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Saturday, May 13, 2017

Arts District: Downtown Los Angeles

Last month, Brian - a co-worker, along with his wife and kids - took me to the Arts District for dinner. 

Dinner was at Wurstküche. You can read about that here. Afterwards they walked over to Salt and Straw for dessert - and I took a few minutes to walk around. 

I grew up on the westside of Los Angeles. The Arts District was, of course, completely unknown. Most of my friends never went to downtown Los Angeles. Downtown L.A. woo far, nothing to do - especially for teenagers. Maybe an obligatory elementary school trip to Olvera Street, or the revolving restaurant on top of the Bonaventure Hotel - but that was it. For most of the kids I grew up with, Santa Monica, or maybe Westwood, was "downtown."

Tristan Eaton's mural across the street from Wurstküche, painted in June 2016. This covering his old one that got ruined by a tagger. Really sucks. Something similar happened to me -- on a much smaller scale. 

Apparently, this will also be the last mural on this wall, the new owners of what was Zip Sushi are going to be removing the wall and putting in a big window.

Random bougainvillea at the edge of a parking lot in the Arts Distric. No reason to post this, except that I LOVE how these plants look. What look like flowers are really leaves and bougainvillea can be in full color year round, A native the Africa and South America, nothing says "Southern California" - at least in my short lifetime - like bougainvillea.

Walking to Salt and Straw. This being Los Angeles, one of the streets was closed to traffic for filming. Finishing up filming something. 

Unlike the massive office tours of Bunker Hill, the Arts District is generally very low rise, with one and two story buildings - many of which are former warehouses and industrial buildings.

Salt and Straw Ice Cream. High end chain, with one location San Francisco, three in Portland, and five in Los Angeles.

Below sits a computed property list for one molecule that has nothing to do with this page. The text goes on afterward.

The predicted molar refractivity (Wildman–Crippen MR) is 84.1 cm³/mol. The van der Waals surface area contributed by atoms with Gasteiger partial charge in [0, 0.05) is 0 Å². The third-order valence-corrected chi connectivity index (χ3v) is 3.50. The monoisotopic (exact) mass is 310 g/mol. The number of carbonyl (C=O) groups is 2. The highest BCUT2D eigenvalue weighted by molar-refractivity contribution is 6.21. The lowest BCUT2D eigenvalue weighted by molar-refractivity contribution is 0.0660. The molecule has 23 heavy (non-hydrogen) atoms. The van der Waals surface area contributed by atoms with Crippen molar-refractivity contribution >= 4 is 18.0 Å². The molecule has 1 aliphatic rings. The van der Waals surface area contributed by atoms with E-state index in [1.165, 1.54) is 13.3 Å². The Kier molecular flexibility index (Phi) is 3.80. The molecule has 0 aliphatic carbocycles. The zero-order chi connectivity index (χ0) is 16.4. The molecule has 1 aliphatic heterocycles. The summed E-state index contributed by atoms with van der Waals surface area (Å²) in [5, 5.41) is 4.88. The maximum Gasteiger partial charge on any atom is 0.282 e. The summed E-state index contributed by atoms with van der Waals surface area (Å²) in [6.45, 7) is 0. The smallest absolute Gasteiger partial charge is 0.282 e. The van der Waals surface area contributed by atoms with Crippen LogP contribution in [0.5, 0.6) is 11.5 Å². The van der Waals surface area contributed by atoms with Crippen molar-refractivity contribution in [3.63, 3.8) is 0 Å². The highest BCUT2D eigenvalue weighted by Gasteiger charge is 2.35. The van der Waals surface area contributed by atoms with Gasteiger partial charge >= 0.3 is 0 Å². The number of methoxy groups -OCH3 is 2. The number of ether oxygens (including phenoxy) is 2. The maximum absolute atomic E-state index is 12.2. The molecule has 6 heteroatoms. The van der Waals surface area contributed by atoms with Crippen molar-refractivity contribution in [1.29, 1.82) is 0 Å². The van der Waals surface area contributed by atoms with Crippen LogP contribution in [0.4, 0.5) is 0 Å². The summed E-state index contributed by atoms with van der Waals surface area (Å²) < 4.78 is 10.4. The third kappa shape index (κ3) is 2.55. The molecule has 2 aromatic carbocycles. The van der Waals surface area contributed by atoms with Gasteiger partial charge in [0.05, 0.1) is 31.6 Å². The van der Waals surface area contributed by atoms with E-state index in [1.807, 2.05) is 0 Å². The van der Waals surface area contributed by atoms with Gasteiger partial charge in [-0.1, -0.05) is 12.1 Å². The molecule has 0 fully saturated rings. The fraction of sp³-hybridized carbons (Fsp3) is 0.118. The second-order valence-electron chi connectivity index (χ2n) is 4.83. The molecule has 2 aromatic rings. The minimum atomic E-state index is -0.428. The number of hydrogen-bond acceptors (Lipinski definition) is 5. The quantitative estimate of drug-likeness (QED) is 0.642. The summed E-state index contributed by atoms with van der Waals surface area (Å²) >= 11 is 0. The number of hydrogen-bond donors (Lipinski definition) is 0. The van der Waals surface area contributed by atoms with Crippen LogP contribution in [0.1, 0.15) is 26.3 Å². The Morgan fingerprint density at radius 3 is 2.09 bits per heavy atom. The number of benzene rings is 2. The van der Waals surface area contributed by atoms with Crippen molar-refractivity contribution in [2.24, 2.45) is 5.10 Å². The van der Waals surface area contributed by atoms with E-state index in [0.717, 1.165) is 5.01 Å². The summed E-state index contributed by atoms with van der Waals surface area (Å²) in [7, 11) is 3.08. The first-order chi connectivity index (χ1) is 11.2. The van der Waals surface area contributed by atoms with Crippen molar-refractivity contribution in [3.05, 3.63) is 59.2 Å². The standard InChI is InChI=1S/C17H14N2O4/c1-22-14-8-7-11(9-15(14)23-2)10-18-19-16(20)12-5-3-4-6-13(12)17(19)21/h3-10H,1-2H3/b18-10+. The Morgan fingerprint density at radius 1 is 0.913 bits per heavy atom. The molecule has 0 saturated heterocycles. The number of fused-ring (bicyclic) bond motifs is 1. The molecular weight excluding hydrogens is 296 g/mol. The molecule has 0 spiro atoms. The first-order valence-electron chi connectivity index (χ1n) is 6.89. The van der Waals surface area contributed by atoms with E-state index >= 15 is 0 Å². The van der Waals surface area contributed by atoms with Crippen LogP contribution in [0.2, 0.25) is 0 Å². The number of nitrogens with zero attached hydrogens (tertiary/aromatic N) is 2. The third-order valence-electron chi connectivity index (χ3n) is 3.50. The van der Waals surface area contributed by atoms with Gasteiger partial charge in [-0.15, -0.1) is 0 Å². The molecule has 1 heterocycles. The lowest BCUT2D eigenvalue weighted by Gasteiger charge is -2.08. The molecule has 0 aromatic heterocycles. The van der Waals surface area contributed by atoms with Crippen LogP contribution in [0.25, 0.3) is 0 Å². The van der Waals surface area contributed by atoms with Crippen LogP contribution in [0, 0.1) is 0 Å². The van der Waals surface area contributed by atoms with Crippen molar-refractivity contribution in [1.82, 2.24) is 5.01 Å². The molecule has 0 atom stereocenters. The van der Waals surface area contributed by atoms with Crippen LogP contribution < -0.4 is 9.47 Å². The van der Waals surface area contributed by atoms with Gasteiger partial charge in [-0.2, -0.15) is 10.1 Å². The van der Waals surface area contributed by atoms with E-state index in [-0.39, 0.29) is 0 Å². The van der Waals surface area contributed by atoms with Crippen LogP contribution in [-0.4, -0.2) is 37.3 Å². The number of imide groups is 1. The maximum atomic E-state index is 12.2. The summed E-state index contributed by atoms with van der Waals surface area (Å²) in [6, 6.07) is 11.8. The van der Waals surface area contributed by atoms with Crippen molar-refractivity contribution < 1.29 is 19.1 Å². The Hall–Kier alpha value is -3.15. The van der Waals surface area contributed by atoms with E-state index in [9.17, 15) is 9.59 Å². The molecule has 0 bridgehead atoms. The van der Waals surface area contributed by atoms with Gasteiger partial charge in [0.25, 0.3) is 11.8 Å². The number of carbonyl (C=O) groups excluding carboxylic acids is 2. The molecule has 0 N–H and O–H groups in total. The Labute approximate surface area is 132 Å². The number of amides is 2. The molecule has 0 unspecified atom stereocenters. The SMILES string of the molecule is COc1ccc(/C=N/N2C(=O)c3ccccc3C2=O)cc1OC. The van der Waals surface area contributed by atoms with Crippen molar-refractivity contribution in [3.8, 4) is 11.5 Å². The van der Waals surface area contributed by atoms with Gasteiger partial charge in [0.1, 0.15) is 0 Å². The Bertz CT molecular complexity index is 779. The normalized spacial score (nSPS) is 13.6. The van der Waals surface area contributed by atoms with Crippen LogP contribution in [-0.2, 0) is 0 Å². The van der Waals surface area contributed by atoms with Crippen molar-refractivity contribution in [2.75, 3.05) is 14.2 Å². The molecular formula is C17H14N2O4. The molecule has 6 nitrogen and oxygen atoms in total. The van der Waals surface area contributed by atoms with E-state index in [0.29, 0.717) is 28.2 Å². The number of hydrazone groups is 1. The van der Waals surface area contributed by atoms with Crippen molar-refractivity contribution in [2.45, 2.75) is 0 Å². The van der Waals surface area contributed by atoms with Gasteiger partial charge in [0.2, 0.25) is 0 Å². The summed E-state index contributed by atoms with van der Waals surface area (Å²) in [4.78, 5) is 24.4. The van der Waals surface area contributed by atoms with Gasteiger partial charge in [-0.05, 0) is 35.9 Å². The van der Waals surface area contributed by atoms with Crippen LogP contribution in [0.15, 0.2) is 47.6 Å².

Inside. Apparently, they use liquid nitrogen to make the ice cream. 

High end candy selection. Bring your wallet. 

There was some sort of miscommunication with the order, so there was no charge. Thank you to the awesome sales staff. 

Waiting outside for Brian, Christina, and their kids. 

I had a few more minutes to walk around and explore: Cornerstone Theater Company, established 1986.

Arts District Brewing Company, located at 828 Traction Avenue.  

Another view of Arts District Brewing Company

Fritzi Coop, serving (of course) chicken: 814 Traction Avenue. 

Binford Lofts, corner of Traction Avenue and Avery Street. A one bedroom 1600 square foot loft goes for $3390. I realize that's 1600 square feet is size of an average house - but, wow, that seems steep. Unfortunately, the law of supply and demand have made La La Land one of the most expensive places of live in the country. 

Looking northwest up Traction Avenue. LOVE the three large threes on the right. A reminder that even Los Angeles' industrial areas can have spots of green. 

811 Traction Avenue = a work in progress. I

I don't want to be a stalker, but I love the three guys on the left hanging out in front of Groundwork Coffee - next to this unfinished building. 

Bougainvillea + Palm Tree + Razor Wire = Los Angeles. 

800 Traction Avenue. Apparently, this building -  plus the ajacent 2 story building - just sold for $20 million dollars. Wow.  

American Hotel. According to their website, all the rooms have shared bathrooms - with rooms starting at $100 a night. Sorry, not my kind of adventure. 
Beautiful tree out front, though. 

Brian and Christina's kids got ice cream, adults wanted boba: next stop Little Tokyo (above). 

Little Tokyo is a small enclave of downtown Los Angeles, center of the area's Japanese American community. 

Inside Twinkle Brown Sugar Tea.

Never had boba? You're missing out. Originally from Taiwan, it's gained popularity beyond the Asian American community. Boba is tea with fruit or milk, and a FAT straw with chewy tapioca balls at the bottom. Yum.  

Brian dropped off his wife and kids at their home, located immediately south of downtown, with the downtown L.A. skyline in view. 

Rather than commute every day from out of the area - they bought a house a mile east of USC, where they work as campus ministers. They have a great relationship with their neighbors. And, yes, it's a very urban setting. 

With Brian at USC - on our way to the Veritas Forum event. 

Brian is originally from Florida - and has fully embraced living in in Los Angeles. His wife Christina is a USC alumni - and loves being back and ministering at her alma mater. 

It's one thing to live in Los Angeles as a single adult. That's easy. Well, sort of. Same with married without kids. 

Quite another to make it happen with a family. When my wife and two kids lived in Los Angeles, we lived on "cushy" westside. In contrast, Brian and Christina and their kids have really jumped in the deep end. I have a tremendous amount of respect for them. 

Obligatory photo of Tommy T (Tommy Trojan, USC mascot). 

As a UCLA alumni, I've posted numerous photos of UCLA over the years. You can have school spirit and still post a photo of a rival, right? 

Below is a map featuring Salt and Straw, located in the Arts District.

© 2017


Saturday, April 29, 2017